Nigeria Case Study

Introduction

Nigeria is a former colony of the UK that can be found in West Africa.  It is growing rapidly as a country both economically and in terms of population.

Many people around the globe think that Nigeria could be Africa’s global superpower if it can overcome the many problems that limit its development

It already has the continent’s biggest economy, a huge military budget and is active in the West African and African continent.

Nigeria will be the fourth most populous country in the world after India, China and the United States with population projected to grow from 170 million to 320 million by 2040.

Nigeria is rich in oil, and this makes 75 per cent of government money, but income from services and production industries is increasing.

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Political Links

Nigeria has many political and economic links around the world and has moved on from its days as a Commonwealth country occupied by the UK (it gained independence in 1960).  Its main trading partners include the European Union (EU), the United States, India, Brazil, and China.

Nigeria has also stepped up its involvement in international affairs. The country ranks as the fifth largest contributor to UN peacekeeping missions (United Nations 2014) and had a non-permanent seat on the UN Security Council for 2014-15.

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Industrial Structure

The economy of Nigeria is changing, and it is shifting from mainly PRIMARY based economy reliant on farming and extraction industries such as oil and gas, to one which is making more money or GDP from manufacturing or secondary industries and more services in the tertiary sector.

According to the World Bank, Nigeria would no longer be classified as a Low Income Country (LIC) with a GNI of less than $1,045; it is a Middle Income Country that is also a Newly Emerging Economy (NEE) with a GNI of $5,360. The economy of Nigeria grew at a massive 7% per year every year for over a decade (2004-2014).

Despite being Africa’s largest economy, Nigeria is not a rich country.  Estimates show that approximately 60 million people live below the national poverty line, and a further 60 million people live not far above it.

Nigeria now has 15% of the world’s children out of school and 10% of the world’s child and maternal deaths. Many girls and women are excluded from opportunities: only about 57% of girls in northern Nigeria attend primary school, and less than 1 in 4 go on to secondary school.

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Economic Potential and Limiting Factors to Growth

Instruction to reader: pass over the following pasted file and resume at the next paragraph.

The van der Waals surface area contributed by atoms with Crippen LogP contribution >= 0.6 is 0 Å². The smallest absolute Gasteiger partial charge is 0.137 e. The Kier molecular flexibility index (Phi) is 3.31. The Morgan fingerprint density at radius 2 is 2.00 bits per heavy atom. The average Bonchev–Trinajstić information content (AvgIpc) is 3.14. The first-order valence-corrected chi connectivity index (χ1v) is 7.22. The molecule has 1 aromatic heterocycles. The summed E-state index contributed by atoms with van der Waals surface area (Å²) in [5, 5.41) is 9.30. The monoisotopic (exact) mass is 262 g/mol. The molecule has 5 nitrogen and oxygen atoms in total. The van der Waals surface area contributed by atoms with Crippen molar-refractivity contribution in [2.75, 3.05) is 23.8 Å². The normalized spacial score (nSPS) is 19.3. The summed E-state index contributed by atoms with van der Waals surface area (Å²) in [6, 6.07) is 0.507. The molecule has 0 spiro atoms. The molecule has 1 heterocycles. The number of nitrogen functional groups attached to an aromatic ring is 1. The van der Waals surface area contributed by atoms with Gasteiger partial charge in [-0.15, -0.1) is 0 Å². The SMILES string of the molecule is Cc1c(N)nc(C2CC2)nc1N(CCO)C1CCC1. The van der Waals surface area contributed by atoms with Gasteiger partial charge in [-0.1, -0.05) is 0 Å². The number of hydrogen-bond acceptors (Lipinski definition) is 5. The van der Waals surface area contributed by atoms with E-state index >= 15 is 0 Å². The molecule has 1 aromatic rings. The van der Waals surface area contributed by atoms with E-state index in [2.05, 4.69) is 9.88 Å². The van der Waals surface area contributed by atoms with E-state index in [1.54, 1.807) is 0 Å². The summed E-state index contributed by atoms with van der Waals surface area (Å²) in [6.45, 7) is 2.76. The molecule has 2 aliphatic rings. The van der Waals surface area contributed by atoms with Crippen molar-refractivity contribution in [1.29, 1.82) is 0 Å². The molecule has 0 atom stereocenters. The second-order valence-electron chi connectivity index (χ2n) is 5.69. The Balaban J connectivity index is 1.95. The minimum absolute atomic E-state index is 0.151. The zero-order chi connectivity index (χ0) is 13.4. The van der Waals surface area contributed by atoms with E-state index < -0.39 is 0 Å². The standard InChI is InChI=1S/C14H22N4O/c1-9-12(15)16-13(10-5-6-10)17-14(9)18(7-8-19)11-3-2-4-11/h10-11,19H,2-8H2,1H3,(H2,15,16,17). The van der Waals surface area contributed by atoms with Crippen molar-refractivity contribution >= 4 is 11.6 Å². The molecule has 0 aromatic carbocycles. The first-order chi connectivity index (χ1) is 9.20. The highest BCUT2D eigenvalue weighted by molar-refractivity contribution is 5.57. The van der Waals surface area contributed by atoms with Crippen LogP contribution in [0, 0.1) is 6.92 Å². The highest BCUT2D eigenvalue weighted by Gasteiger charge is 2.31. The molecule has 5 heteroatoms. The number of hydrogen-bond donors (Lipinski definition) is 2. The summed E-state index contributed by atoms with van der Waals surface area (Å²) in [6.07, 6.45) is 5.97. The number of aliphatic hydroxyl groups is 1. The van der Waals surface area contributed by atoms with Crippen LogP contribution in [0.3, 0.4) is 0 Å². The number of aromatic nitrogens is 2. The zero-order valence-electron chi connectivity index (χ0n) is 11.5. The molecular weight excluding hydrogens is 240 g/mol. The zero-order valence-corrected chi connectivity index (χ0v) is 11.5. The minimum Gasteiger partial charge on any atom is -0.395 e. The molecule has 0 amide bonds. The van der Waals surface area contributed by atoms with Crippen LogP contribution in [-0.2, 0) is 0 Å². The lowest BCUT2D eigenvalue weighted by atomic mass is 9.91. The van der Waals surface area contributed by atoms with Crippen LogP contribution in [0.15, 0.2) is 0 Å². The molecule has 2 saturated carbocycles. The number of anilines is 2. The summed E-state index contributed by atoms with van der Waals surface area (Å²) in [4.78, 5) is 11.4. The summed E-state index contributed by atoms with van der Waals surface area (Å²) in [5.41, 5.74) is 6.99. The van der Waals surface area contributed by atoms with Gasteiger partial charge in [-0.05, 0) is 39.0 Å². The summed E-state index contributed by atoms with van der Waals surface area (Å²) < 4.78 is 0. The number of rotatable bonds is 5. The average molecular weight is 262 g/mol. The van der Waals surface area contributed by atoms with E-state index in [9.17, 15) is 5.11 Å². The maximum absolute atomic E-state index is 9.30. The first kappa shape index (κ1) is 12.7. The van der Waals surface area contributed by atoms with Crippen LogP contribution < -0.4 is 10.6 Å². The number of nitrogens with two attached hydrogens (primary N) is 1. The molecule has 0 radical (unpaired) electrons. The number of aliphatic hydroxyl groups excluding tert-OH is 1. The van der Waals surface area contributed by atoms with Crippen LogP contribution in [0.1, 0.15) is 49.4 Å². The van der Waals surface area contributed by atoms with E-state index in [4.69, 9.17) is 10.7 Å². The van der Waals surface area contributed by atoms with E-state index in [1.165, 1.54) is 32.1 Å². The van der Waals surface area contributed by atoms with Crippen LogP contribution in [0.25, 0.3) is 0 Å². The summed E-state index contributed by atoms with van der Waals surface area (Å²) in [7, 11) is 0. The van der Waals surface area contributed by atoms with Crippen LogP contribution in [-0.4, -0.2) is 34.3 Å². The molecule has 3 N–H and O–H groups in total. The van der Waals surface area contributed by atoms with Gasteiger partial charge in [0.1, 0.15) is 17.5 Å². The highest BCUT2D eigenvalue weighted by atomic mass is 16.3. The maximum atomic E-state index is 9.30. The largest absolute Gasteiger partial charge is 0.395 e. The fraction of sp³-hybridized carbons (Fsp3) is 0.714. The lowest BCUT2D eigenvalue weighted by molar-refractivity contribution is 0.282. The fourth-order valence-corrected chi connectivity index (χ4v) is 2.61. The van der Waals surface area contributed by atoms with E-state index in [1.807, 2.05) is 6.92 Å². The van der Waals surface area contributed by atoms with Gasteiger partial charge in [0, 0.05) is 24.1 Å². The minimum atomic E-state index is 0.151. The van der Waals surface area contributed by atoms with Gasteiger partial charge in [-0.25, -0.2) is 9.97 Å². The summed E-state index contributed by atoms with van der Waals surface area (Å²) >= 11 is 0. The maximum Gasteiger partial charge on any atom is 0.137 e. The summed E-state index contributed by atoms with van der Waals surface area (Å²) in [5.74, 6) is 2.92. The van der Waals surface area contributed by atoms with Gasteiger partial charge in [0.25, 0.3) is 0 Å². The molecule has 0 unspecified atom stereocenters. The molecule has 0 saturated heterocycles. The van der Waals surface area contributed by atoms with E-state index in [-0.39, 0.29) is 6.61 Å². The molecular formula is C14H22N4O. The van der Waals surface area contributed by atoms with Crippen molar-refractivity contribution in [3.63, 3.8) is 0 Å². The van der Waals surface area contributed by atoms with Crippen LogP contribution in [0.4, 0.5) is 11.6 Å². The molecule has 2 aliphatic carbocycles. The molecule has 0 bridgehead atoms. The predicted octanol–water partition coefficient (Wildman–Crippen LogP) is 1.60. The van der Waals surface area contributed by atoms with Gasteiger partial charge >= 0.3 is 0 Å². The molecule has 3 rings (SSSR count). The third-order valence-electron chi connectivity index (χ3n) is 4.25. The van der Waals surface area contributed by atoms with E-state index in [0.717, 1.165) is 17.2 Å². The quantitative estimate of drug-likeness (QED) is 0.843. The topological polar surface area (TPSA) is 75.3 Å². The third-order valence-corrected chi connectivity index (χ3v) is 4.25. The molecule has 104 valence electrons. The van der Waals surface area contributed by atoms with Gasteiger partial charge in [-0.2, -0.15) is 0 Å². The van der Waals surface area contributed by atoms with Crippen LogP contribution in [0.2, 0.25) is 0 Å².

It has a large domestic marketIt's geographical position in West Africa is beneficialIt has a large population and therefore a lot of human resources and it has plentiful natural resources such as crude oil.

On the other hand the country has poor infrastructure such as roads and limited access to financial services for small/medium businesses and poor people. Lack of electricity and job creation being limited by import and export taxes or barriers.

A reliance on agriculture with a low productivity is the main livelihood for poor people. Another factor is poor governance and ongoing instability - problems with corrupt politicians and recent terrorist attacks by Boko Haram in the north of the country.

Disputes over land and water and access to (government) resources have also created grievances and violence. The Niger Delta continues to be fragile, but there has been no significant return to violence since an amnesty was implemented in 2010. Also, Nigeria has only been democratic since 1999.

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How Manufacturing Industry can Stimulate Economic

Manufacturing industry is important for many LICs and NEEs because the price they receive for primary goods is often low and varies a lot on the world market. Secondary goods command a higher price so the country can raise its GDP.

If an industry such as the Oil industry in Nigeria’s Niger Delta invests in manufacturing plants (such as an oil refinery like the Warri Oil refinery in Nigeria), there can be many knock on beneficial effects.

Manufacturing attracts jobs DIRECTLY within factory as locals take new jobs. These locals then spend their money in the local economy and pay taxes. This leads to knock on INDIRECT secondary positives. The industries that service the factory can make money, like a cleaning or catering company, or a component company.  

This boosts the economy further, allowing more money to be put into services, immigration to occur and innovation which could lead to other new industries.

There are often many TNCs involved in this process. Locals have also profited but in an illegal manner, stealing oil from pipelines and refining or manufacturing it themselves, causing toxic pollution of the environment.

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